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A court in Australia has ruled that a freight forwarder’s terms and conditions (T&Cs) can be incorporated through an email ‘footer’, despite the absence of a signed contract.
The ruling was made in the recent County Court of Victoria case of cargo owner Technology Swiss versus freight forwarder Famous Pacific Shipping (FPS).
That case dates back to 2014, when the shipper paid FPS to transport some mining equipment from Melbourne to Bangkok.
According to the court filing, the forwarder “failed to adequately secure the cargo inside the container”, which led to the equipment becoming badly damaged, ultimately being sold as scrap back in Australia at a loss of A$755,000 (US$508,000).
Technology Swiss subsequently sued FPS for damages and, despite the absence of a signed contract, the forwarder’s argument that its T&Cs – which limited its liability – applied, due to referencing them in email correspondence, was upheld.
Russell Wiese, customs and global trade partner at Hunt & Hunt Lawyers, said the case was significant in its implications for both shippers and freight forwarders.
“In a perfect world, my freight forwarder clients always present me with a copy of their terms and conditions signed by their customer,” he said. “Unfortunately, this often doesn’t happen and I have to look at some other way of showing the customer accepted the T&Cs.”
Whether a freight forwarder can rely on T&Cs in an email footer has always been a “tricky issue”, Mr Wiese added, as most email communications are not meant to constitute contractual documents.
However in this case, the court held that the email footer “could hardly have been clearer”, according to Mr Wiese.
He told The Loadstar: “It’s good thing for forwarders in that it can mean even if they’ve been a bit sloppy in their paperwork, they might still be able to rely on their T&Cs just by pointing to some emails.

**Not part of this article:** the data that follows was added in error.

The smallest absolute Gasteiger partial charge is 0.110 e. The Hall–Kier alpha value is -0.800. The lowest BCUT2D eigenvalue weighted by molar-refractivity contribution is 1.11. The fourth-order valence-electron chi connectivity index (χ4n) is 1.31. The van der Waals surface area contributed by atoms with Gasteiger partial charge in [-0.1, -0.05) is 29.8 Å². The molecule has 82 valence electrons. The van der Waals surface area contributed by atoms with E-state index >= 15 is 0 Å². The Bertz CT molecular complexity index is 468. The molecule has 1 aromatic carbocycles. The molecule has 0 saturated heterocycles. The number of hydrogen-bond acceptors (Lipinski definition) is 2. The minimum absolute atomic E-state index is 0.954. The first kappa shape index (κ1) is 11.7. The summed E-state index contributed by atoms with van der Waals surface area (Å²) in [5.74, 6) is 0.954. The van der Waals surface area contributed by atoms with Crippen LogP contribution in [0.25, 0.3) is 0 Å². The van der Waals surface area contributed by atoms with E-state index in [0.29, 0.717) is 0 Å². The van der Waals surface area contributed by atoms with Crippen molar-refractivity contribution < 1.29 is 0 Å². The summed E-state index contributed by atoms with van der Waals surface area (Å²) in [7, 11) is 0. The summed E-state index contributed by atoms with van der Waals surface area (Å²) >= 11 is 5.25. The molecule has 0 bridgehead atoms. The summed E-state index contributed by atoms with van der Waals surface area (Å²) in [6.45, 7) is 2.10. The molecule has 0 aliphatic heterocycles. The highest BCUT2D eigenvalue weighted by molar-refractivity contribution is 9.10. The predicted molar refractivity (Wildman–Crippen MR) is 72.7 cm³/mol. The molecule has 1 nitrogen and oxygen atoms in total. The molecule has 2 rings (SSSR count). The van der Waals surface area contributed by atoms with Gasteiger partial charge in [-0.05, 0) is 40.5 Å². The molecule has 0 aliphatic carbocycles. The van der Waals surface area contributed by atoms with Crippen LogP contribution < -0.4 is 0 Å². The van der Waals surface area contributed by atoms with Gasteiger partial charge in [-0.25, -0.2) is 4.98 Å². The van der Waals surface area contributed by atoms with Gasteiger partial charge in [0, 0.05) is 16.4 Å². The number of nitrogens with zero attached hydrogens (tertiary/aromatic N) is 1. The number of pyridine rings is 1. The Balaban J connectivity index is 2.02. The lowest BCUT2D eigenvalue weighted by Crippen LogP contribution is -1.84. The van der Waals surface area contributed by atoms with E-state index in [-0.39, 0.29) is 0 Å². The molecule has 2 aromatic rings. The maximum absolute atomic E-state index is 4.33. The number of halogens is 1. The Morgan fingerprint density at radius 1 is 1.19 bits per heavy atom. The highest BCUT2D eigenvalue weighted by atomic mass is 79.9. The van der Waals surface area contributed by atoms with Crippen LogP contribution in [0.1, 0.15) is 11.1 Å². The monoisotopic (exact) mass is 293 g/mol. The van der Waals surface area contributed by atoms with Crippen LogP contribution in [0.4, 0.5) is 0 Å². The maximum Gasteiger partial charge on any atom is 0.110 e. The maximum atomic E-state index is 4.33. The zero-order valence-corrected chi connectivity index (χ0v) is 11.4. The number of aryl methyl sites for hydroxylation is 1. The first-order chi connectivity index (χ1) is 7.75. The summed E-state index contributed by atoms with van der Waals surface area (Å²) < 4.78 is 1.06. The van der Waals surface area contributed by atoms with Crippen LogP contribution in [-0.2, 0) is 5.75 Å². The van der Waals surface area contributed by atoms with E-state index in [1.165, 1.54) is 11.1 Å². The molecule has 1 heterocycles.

“At the same time, it’s probably not a great situation for customers that don’t realise they’re signing up to some pretty one-sided T&Cs that try to limit the liabilities of the forwarder to zero if they can.”
Interestingly, while FPS’s T&Cs were upheld in this case, the forwarder was still held liable for the shipper’s loss.
Mr Wiese explained: “The case is unusual because, while the headline is that their T&Cs were incorporated, the judge then interpreted those T&Cs in a way that they found FPS was liable for the value of the equipment.
“That wasn’t what the forwarder intended, it was a drafting error in their T&Cs which would have limited them to 2% of the value of the goods.”
He added it was a fairly common occurrence for shippers and freight forwarders to do business without a contract, for example, when a forwarder is not providing customs brokerage services.
“In that case it’s not uncommon for there to be no signed agreement between the two parties.”
While Australian law would only apply to freight forwarders based in the country, Mr Wiese said the ruling could have international influence.
“Australian legal principles are similar to other common law countries in the region, such as New Zealand, Hong Kong and Singapore, where the legal systems derived from English law.
“The case law in this area is evolving and still relatively new, so different countries may not have dealt with it before. They will look for guidance, and I think Australian courts are generally well-respected, so they could be influential, though not binding on other jurisdictions,” he said.